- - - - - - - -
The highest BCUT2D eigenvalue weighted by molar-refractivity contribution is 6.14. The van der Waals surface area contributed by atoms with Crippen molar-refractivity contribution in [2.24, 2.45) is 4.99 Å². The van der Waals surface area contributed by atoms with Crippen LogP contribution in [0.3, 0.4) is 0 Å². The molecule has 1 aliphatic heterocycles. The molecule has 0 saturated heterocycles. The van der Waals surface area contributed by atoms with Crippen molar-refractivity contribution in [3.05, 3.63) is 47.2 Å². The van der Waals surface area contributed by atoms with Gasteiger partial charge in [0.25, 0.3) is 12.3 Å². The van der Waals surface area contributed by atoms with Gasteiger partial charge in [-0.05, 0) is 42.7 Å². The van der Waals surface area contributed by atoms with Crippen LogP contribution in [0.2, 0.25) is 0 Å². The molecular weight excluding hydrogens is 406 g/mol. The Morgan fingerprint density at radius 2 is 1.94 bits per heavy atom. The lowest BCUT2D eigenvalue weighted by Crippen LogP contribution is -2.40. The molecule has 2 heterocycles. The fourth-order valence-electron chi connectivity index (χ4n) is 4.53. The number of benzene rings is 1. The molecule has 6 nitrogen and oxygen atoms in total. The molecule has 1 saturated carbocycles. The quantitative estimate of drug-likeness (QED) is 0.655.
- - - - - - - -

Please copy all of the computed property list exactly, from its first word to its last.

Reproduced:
The highest BCUT2D eigenvalue weighted by molar-refractivity contribution is 6.14. The van der Waals surface area contributed by atoms with Crippen molar-refractivity contribution in [2.24, 2.45) is 4.99 Å². The van der Waals surface area contributed by atoms with Crippen LogP contribution in [0.3, 0.4) is 0 Å². The molecule has 1 aliphatic heterocycles. The molecule has 0 saturated heterocycles. The van der Waals surface area contributed by atoms with Crippen molar-refractivity contribution in [3.05, 3.63) is 47.2 Å². The van der Waals surface area contributed by atoms with Gasteiger partial charge in [0.25, 0.3) is 12.3 Å². The van der Waals surface area contributed by atoms with Gasteiger partial charge in [-0.05, 0) is 42.7 Å². The van der Waals surface area contributed by atoms with Crippen LogP contribution in [0.2, 0.25) is 0 Å². The molecular weight excluding hydrogens is 406 g/mol. The Morgan fingerprint density at radius 2 is 1.94 bits per heavy atom. The lowest BCUT2D eigenvalue weighted by Crippen LogP contribution is -2.40. The molecule has 2 heterocycles. The fourth-order valence-electron chi connectivity index (χ4n) is 4.53. The number of benzene rings is 1. The molecule has 6 nitrogen and oxygen atoms in total. The molecule has 1 saturated carbocycles. The quantitative estimate of drug-likeness (QED) is 0.655.